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This Sucks So Bad For Edwin Díaz [Update]

MIAMI, FLORIDA - MARCH 15: Edwin Diaz #39 of Puerto Rico is helped off the field after being injured during the on-field celebration after defeating the Dominican Republic during the World Baseball Classic Pool D at loanDepot park on March 15, 2023 in Miami, Florida.
Eric Espada/Getty Images

What's a surefire way to immediately and horrifically kill the mood following a thrilling and meaningful sports victory? One of the victors leaving the field in a wheelchair tends to do the trick.

This was the aftermath of Puerto Rico's 5-2 victory over the Dominican Republic in the World Baseball Classic on Wednesday night. It was a win-or-go-home game for both teams, which not only made it one of the most tense and exciting games of the tournament so far, but a wonderful advertisement for international baseball. Who wouldn't want to spend an evening in March watching two teams as stacked as the Dominican Republic and Puerto Rico go at it in a game with some real stakes? The answer to that question was "Nobody!" right up until Puerto Rico and New York Mets star closer Edwin Díaz recorded the final out.

As soon as the game was over, Díaz's teammates, led by his brother, Alexis, encircled the big closer and started doing little celebratory hops. Díaz, more or less against his will, hopped along with them until one of those hops went very, very wrong. All of a sudden, he was on the ground, and the players around him were acting like they'd just witnessed a compound fracture.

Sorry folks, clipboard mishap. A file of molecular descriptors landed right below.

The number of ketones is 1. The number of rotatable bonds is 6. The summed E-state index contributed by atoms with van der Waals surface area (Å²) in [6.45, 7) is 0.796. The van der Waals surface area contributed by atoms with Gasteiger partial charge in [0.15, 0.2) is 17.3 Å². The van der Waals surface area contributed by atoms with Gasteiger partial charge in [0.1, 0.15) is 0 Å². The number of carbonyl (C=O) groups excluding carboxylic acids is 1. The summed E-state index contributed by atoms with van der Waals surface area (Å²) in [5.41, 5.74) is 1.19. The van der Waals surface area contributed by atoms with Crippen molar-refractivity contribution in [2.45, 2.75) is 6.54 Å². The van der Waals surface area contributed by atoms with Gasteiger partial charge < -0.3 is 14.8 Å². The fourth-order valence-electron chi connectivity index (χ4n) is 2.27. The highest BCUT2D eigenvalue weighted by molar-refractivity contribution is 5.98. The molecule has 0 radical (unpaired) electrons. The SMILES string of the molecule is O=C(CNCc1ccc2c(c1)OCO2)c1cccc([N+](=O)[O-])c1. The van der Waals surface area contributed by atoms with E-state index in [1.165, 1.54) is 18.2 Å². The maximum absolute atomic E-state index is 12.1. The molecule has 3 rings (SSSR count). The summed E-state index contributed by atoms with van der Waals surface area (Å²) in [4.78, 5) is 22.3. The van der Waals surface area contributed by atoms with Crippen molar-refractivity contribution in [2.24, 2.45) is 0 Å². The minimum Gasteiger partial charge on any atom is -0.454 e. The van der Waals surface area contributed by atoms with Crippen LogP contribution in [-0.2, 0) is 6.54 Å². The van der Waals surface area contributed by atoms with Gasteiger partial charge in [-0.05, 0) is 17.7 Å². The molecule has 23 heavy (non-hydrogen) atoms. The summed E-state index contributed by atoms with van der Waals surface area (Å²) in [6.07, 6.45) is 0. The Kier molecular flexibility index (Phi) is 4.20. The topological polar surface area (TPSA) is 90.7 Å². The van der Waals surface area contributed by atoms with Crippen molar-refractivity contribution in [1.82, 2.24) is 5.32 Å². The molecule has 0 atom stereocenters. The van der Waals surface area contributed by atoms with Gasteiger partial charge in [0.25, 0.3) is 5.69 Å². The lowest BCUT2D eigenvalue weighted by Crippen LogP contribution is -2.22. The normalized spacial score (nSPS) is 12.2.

Nothing quite so gruesome happened to Díaz—he was just sitting there on the grass once the crowd cleared—but the reactions of his teammates tells you all you need to know about how severe the damage he did to his right knee might be. The tears rolling down Alexis Díaz's face were not a good omen, and neither was the sight of Edwin attempting to drag his useless right leg off the field before eventually being plunked into a wheelchair.

Díaz is set to get an MRI today, the results of which will most likely put a dark cloud not only over his and the Mets' upcoming season, but the WBC itself. Díaz became a no-shit star in New York last season, the first closer to reach that status in quite some time (having a signature entrance song that kicks insane amounts of ass certainly helps), and the Mets were counting on him to continue anchoring the bullpen as they again hope to compete for a title. The fact that such an impactful injury occurred during what is more or less an exhibition tournament also opens the door for all sorts of grumpy takes about how the WBC should cease to exist. Those can be easily ignored, but if an injury like this leads to fewer players agreeing to participate in the tournament in order to protect themselves, or MLB teams putting strict limitations on their employees' participation, that is a more existential threat.

There will be plenty of time to worry and argue about these things in the future, but for now I think everyone can agree on at least one thing: no more little celebratory hops.

Update (1:42 p.m. ET): The news isn't good:

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